Last month Lee surprised friends and even her coach when she won first place in the low-kick division of the amateur World Kick Boxing championships in Vienna, Austria. She qualified for the international event June 30 at a match in Fort Lee.

Lee didn't hold back against her German opponent in the championships.

"At first I was like, 'We're going to play nice,'" recalls Lee. But then the weeks and months she spent training an hour and a half a day to prepare for the fight distilled into one thought: She was there to do a job.

"It was the first time I really got aggressive," she says. "I hit her and she cried." And for a moment, Lee says, she felt the blow herself, as if she were standing in her opponent's shoes. Her coach, Brian Crenshaw, calls it humility. In kick boxing, he says, humility is more important than strength.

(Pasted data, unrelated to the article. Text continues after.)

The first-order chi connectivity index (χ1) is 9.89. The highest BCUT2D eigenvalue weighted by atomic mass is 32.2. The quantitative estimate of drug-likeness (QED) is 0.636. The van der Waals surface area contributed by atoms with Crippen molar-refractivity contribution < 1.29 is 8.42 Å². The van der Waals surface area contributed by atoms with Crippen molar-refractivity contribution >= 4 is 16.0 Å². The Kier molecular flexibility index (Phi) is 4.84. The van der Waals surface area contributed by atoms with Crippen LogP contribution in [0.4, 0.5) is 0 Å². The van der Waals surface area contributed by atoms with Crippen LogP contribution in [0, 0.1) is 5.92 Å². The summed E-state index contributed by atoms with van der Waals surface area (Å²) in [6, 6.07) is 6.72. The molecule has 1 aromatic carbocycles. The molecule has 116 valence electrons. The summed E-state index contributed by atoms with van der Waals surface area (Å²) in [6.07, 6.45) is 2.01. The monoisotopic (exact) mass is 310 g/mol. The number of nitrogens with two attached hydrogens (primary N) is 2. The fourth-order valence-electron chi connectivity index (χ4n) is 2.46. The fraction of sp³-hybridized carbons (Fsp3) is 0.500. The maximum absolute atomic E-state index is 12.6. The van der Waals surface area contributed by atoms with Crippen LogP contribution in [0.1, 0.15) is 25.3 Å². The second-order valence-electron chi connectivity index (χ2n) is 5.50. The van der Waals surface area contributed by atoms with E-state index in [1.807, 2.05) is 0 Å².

What is rare about Lee's story isn't how she got there, exactly, but that she got there at all. In a sports-crazed culture where much of an athlete's success is accompanied by pomp and circumstance, Lee shuns fanfare. She hates an audience. By day, Lee, 25, works as a computer programmer and analyst for Dominion Resources. Many of her co-workers, she says, still don't know she kick boxes.

At night she trades her corporate clothes for ankle braces and boxing gloves. But she avoids attention so much that when she first started kick boxing at Prodigy Martial Arts on West Broad Street, she attended the school's smallest classes. She had no ambition to become an instructor or to compete seriously. Now she does both.